Wednesday, March 26, 2008

This Boy of mine

This very sensitive boy of mine.
Bug is and always has been very sensitive and I am at a loss at how to help him.
Yesterday when I picked him up from daycare we were walking to the car and had this conversation.

Bug: D and J were making fun of our car.

Me: Oh? What were they saying?

Bug: Well we were looking out the window and they said "There's your moms car" and I said " That isn't my mom's car" and they just kept saying that it was but it wasn't.

Me: Well that really isn't making fun honey, they were just mistaking someone elses car for our car.

Bug: I just went and hid from them.

Me: Why did you do that honey?

Bug: I didn't want them to see me cry.


I really wasn't sure how to proceed. I tried to explain that I'm sorry he felt frustrated by what they were saying, and tried to encourage him to just change the subject and not worry about that they were wrong.

This is just one of many instances when he has gotten easily upset over something another kid has said to him. It isn't just children either, it happens with me and his dad too.
I want him to feel confident and be able to stand up for himself. I want him to be able to brush things off.

He had a ten minute melt down at daycare the other day because he forgot to go to the window and wave to me. I waited for as long as I could for him to get there, but I had to get to work so I left without him waving. I thought he was distracted with playing and would be fine.
He was so upset that the teacher couldn't console him.

Breaks in routine, being caught off guard and getting frustrated seems to send him crying.

Please tell me it is a stage and he will grow out of this. My heart hurts for him and I want to make it better.


Corey~living and loving said...

Oh Autumn.....wish I knew how to help as well. maybe you could look into some books about raising a confident child????? I have no ideas....I'll think on it though.


the mother of this lot said...

It's a stage and he will grow out of it. I promise. In a few weeks you'll wonder what you were worrying about.

Julie B said...

My Analese is very similar..she has always been my sensitive child. As a baby, she was sensitive to any kind of external stimuli, and now it seems that it has transferred on to to being sensitive to the feelings and emotions of others. It's really hard! At home she has no problems reacting and having meltdowns, but around kids her own age, the tears just well up and it makes me cry to witness.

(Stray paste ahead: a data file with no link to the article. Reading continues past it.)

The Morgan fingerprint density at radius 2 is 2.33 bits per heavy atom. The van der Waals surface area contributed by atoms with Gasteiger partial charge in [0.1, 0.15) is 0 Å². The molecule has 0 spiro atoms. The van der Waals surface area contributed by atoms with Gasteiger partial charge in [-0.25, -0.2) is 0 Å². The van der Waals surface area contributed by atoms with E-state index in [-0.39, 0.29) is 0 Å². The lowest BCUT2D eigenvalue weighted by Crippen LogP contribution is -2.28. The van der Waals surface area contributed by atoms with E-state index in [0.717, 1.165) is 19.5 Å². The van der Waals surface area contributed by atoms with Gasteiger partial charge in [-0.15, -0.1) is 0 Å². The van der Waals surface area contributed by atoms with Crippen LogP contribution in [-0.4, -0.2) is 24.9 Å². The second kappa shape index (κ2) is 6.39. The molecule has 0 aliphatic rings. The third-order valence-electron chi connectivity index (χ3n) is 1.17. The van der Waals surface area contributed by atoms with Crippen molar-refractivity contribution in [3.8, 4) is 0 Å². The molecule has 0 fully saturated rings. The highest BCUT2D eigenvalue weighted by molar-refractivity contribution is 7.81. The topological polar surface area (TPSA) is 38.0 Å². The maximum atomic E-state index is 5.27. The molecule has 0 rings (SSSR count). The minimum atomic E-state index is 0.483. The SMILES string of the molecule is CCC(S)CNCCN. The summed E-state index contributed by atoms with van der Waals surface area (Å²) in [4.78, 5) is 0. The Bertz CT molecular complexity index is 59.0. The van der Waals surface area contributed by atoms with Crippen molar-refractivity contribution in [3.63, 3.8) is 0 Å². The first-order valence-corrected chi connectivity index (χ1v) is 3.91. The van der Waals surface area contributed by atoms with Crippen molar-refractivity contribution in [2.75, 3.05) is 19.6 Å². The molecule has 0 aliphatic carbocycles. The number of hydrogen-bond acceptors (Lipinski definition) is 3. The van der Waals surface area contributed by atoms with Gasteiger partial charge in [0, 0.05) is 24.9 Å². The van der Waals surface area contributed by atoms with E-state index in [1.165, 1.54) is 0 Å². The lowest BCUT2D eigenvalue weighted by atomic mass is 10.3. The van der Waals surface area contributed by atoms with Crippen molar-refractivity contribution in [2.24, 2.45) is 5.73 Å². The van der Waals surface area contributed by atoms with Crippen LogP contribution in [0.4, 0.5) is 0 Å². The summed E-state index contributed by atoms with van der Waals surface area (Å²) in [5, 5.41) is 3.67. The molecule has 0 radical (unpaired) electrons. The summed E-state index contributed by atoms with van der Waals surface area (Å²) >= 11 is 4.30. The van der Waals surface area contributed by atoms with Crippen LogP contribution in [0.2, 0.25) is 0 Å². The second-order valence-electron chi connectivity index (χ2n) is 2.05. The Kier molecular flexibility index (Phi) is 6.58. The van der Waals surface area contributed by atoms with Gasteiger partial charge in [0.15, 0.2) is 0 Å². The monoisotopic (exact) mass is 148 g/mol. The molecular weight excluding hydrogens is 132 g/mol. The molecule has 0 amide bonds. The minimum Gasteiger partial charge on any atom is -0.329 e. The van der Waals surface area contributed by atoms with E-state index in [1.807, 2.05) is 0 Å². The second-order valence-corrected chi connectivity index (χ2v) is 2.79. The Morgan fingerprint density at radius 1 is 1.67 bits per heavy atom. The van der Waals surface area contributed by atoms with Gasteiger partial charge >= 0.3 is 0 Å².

I'm sorry I really don't have any advice, as I am still trying to find the best method to help her cope...we talk all the time about how it is OK to feel whatever she is feeling, and ways that we can help her communicate these feelings to her friends. I just ordered "The highly sensitive child" and plan to read it once school is over...I'll let you know if I read anything good!

Mama Zen said...

I've read that role-playing helps by giving them a bit of a script to fall back on in these type of situations. I've never really tried it, though, so I can't really say.

It's so hard to watch them hurt!

Huckdoll said...

This could have been written about me as a little girl. Seriously. I remember I forgot to say Happy Birthday to my mom once when I was in grade one and I had a totally breakdown until the secretaries found her work number and let me talk to her one the phone and give her birthday wishes :( It's still sad to think about it. That was just one of MANY instances of me being overly emotional.

That said, it's a phase. I grew out of it eventually and I'm almost positive that your handsome little man will too.

Stacey Huston said...

I was just browsing through the older posts and stumbled across this one. I was struck with you love, as a mother I think the important thing here is not how to fix his problem but the fact that he feels safe and secure enough to tell you about it.. I think it is beautiful and great and his confidence will grow as he does with your love and support.. thanks for sharing your beautiful little boy with us..

Leena said...

Oh dear. I don't like writing this but I just came here by chance and read this post and feel I must share. I hope it's not true but please consider autism. Being extremely upset over a change in routine and being socially uncomfortable are two very strong hallmarks of it. It is a spectrum disorder and can be "mild" in terms of how it affects kids, sometimes only looking like these two "small" issues. My cousin's child is a high functioning autistic (7 yrs) and I have a friend who has 3 that have asperger's syndrome (high functioning autistic that is quite cloaked in "normal" seeming abilities as well as high IQ and it's hallmarks). I hope, hope, hope it's not true but fact you note that routine is vitally important to him is a big clue.